The shambles that is the DTA is not really the result of it being a “single, under-resourced and under-powered agency.” It is not, and never has been competent. The lack of competence in the APS is endemic, and deliberate policy. There is no plan to create, promote, sustain or reward competence. These are not the qualities that progress an APS career; it’s the reverse. Those lacking such qualities, having gained positions of influence, actively constrain, stifle and marginalize the competent few. Nobody from that category wants their ignorance exposed by people with subject matter knowledge. Better to sprout jargon, acronyms and fashion terms at ‘management” meetings in the hope of being taken seriously when one doesn’t truly know what a “cloud” or an “API” could imaginably be. Others’ competence is frowned upon as a threat to one’s status. The DTA never had competence, failed in its core mission, attempted to reinvent itself multiple times, and shriveled into nothingness. Those reading this comment who hold that it has achieved something notable are welcome to provide details in their replies. I’m happy to be informed, because I’m one of the Australians who have paid for the DTA failure – literally – through the tax system. A previous DTA CEO even exhorted the APS to “fail fast”. Imagine, the faster they wasted taxes the better the outcome. Time for a new thought, and an end to Mr Turnbull’s ersatz imitation of the Government Digital Service in London. It failed.
Excellent article, and astute. Building on this, why are we not seconding a CTO into lead this function from industry. I’d argue we need to start framing around what “fit for purpose capabilities” do we need. If S&T, incl. a digital-ready govt is needed to help drive the productivity gains Australia desperately needs, and to satisfy S&T as the most important geopolitical currency (as is showing up in AUKUS) we need to lift our game.
Hi Adrian, people from industry don’t know anything about public administration. How could they? A CTO from the private sector can’t help, and will certainly fail. One does not “second” from the private sector in any case. It’s not that sort of thing. Wrong concept – no offence. Grow your own. There’s no alternative.
This is the most articulate treatment of this complex issue that I have read yet. And it has never been more important for the country to both secure its data, and to use it effectively. An effective model will require numerous pillars – not least among them, a coordinated legislative programme to both strengthen data security and privacy, and to simplify data sharing.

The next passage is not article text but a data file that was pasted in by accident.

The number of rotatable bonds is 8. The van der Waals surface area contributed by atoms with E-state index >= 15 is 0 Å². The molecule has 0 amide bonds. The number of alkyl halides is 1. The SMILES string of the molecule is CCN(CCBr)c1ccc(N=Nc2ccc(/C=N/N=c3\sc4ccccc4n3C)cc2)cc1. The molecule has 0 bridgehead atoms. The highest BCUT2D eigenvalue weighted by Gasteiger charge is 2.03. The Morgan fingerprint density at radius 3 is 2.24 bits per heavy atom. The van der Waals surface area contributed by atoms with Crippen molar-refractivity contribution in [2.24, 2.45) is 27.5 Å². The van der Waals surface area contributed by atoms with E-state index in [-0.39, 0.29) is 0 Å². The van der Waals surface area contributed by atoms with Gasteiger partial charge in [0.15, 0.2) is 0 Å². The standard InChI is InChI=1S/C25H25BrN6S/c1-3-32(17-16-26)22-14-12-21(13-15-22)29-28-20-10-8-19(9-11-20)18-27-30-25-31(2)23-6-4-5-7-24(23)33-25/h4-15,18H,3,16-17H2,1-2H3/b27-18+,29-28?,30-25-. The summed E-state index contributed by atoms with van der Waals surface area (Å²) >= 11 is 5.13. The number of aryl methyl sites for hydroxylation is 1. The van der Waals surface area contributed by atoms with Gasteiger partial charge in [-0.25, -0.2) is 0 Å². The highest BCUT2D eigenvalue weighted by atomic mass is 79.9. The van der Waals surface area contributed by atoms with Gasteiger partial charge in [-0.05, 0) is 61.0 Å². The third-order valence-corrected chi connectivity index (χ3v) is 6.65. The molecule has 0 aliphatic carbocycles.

From several decades doing digital transformation in and for the federal government I became skeptical of grad strategies. Government tech is something you need to learn to do, partly with formal training, and partly on the job. One thing the Digital Transformation Agency (DTA) could be tasked to do to help is extend its current low level training programs, to higher levels of expertise.
As a career public servant I was initially trained by the ABS as a database designer, and programmer. But that was not the end of it, I received specialist training in design and project management throughout my career.
DTA’s Canberra office is located in what I have dubbed the “Start-up Business Boomerang”. This is a strip of land between the ANU, and the center of Canberra. It is home to the Canberra Innovation network, and dozens of small startup tech companies. I suggest the DTA could fruitfully engage with this ecosystem, and use it to help train APS technologists in how to be innovative.
More at: https://blog.highereducationwhisperer.com/2022/04/transform-government-through-training.html
Hi Tom, and best wishes. The staff of small startups have nothing to offer the bureaucracy. How could they? Their “ecosystem” is filled with young ingénues led by ambitious self-promoters without pubic sector knowledge or experience. This is simply the latest version of the “private sector good – public sector bad” meme. The private sector knows as little about the public sector as the APS knows about commerce, which is exactly nothing at all. The DTA has provided a wonderful example of the APS imitating the private sector, attempting to act private sector, dressing private sector, talking what it supposes is private sector lingo and getting everything wrong. There’s really no overlap of the sectors. The APS just has to become competent at its job, which it isn’t. It’s been run into the ground for at least 25 years. You’re right about training, but that’s not a task for start-up kids. They don’t have any relevant subject matter knowledge.
One of the best articles I have seen on the subject of ICT projects in Government. The only significant aspect not mentioned was the continued need to ensure that the bureaucracy includes sufficient qualified ICT professionals in senior roles, so that informed decisions are made.
When all of the expertise is held by the vendor, the client is captured.